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Steeped in history

By Wang Kaihao | China Daily | Updated: 2020-07-21 07:44
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A grinder is part of the silver tea set dating to the Tang Dynasty (618-907), among the rare relics unearthed in the Famen Buddhist Temple in Fufeng county, Shaanxi province.[Photo by Wang Kaihao/China Daily]

The earliest artifacts related to tea in China reveal reciprocal influence between the drink and the civilization, Wang Kaihao reports. The earliest artifacts related to tea in China reveal reciprocal influence between the drink and the civilization, Wang Kaihao reports.

History was rewritten in many respects when the 1,200-year-old underground palace was unearthed at the Famen Buddhist Temple in Fufeng county, Shaanxi province, in 1987.

Though the bone remains, of which some are thought to be of Buddha, are generally considered to rank among the top archaeological discoveries in China in the 20th century, other items found in the 30-square-meter altar of a former Tang Dynasty (618-907) royal Buddhist temple are also unmatched.

The exquisite silver tea set gilt with gold-including cages, a container with sieves, a grinder, spoons and other instruments-was the beloved possession of emperor Li Xuan, who reigned from 873 to 888 and donated to the temple to show his reverence for Buddha.

The world's earliest known tea set is now on show at an exhibition that opened in May at Shaanxi History Museum in the provincial capital, Xi'an, known as Chang'an during the Tang Dynasty, when it was the national capital and one of the world's biggest metropolises.

Liang Guilin, a researcher with the museum and a veteran scholar specializing in tea-related history, says the earliest known tea was pounded and shaped into cakes after being steamed and dried. These were stored in cages when taken to the royal palace.

"When people prepared to enjoy tea, they'd break the cakes into small pieces and grind them into powder," Liang explains.

Sieved tea powders were poured into boiling water. People added salt.

Boiling times were methodically controlled to produce Goldilocks conditions-not "too fresh" nor "too old", he says.

The set includes a tortoise-shaped container that's believed to be an incense burner used to enhance the experience.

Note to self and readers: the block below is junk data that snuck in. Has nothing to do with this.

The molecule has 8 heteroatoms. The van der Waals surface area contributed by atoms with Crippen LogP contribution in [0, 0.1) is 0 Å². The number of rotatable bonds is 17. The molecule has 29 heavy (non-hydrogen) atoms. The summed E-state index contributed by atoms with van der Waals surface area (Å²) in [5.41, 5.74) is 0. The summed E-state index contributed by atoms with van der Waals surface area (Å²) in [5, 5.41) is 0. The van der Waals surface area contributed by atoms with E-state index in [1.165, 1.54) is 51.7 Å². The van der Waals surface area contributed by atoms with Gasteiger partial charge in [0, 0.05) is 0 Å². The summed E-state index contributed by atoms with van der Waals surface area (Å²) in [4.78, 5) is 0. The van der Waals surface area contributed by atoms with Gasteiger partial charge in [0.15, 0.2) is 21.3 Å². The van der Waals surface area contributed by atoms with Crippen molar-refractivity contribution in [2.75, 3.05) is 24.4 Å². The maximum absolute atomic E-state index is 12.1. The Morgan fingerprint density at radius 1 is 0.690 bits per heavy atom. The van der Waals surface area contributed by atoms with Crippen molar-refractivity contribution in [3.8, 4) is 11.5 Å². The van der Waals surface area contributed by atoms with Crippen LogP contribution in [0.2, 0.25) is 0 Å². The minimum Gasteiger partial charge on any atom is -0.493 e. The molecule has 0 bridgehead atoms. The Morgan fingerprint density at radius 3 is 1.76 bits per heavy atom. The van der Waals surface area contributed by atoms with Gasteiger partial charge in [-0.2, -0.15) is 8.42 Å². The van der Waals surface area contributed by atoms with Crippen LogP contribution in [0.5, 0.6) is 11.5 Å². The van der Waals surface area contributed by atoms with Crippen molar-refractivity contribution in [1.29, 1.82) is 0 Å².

"This tea set's discovery proves that tea ceremonies are rooted in China and offers a physical specimen of what's recorded in The Classic of Tea".

The Classic of Tea was compiled by writer Lu Yu and was first published in 780. It's the world's first known monograph on tea.

It offers comprehensive information about how different varieties were grown, processed, rated, cooked and tasted, as well as how tea sets should be designed and produced.

"It marks how the upper class then began to value tea's ceremonial significance," Liang says.

China has about 3,000 years of tea-drinking history, which began in today's Yunnan and Guizhou provinces and gradually spread northeastward.

That's separate from the legendary account that says tribal leader Shennong used tea as herbal medicine nearly 5,000 years ago.

When the Western Zhou Dynasty (c. 11th century-771 BC) was founded, people in today's Sichuan province offered tea as tributes to the king.

The earliest specimen of tea in China was found in the mausoleum of Western Han Dynasty (206 BC-AD 24) emperor Liu Qi.

Before The Classic of Tea, ordinary Chinese "ate" rather than "drank" tea.

"People made tea into soup," Liang explains. "In addition to salt, they'd mix in ginger, peppers, mint, orange peels and different spices."

Even after drinking tea became a ritual among aristocrats, monks and literati in the Tang Dynasty, it remained a way for commoners to feed themselves, Liang says.

That probably explains why salty tea and butter tea are common dishes in some regions of today's South China.

In the Song Dynasty (960-1279), the ceremony evolved so that people poured boiling water into a bowl of tea powder.

This practice was introduced to Japan and remains how matcha is consumed today.

"Tea competitions" to designate top-level tea makers became popular throughout China.

Emperor Huizong (1082-1135), a weak ruler but an excellent artist, was a diehard fan of such competitions.

He wrote Treatise on Tea and thus left precious historical documentation of the tea industry during the period.

In the Ming Dynasty (1368-1644), the way of drinking tea became more casual by pouring water on loose leaves. This practice continues in the country today.

"During the Ming era, tea was pan-fried and dehydrated during processing, and then rolled and dried," Liang says.

"Oxidation was avoided. Green tea's original flavor was preserved. This technique was a big leap in the history of tea making and is still the primary method in China."

Liang's study of tea's development in China has led him to believe the leaves are more than a base for a beverage.

"Tea bears witness to how different cultures mix in China and is like an ambassador spreading Chinese civilization around the world," he says.

"It also represents Chinese people's philosophy and aesthetics, emphasizing harmony and elegance."

He considers an exquisite tea set to be the "father of good tea" and scalding water to be the "mother". The best tea can only be made through balancing different elements.

"As Lu Yu has pointed out, tea drinking is not simply to quench your thirst," Liang says.

"It needs a quiet atmosphere and simple lifestyle to fully appreciate the flavor. Ancient literati came to understand philosophy and even the wisdom to govern nations from cups of tea. Tea can continue to inspire us to look for inner peace and respect nature when pursuing our goals."

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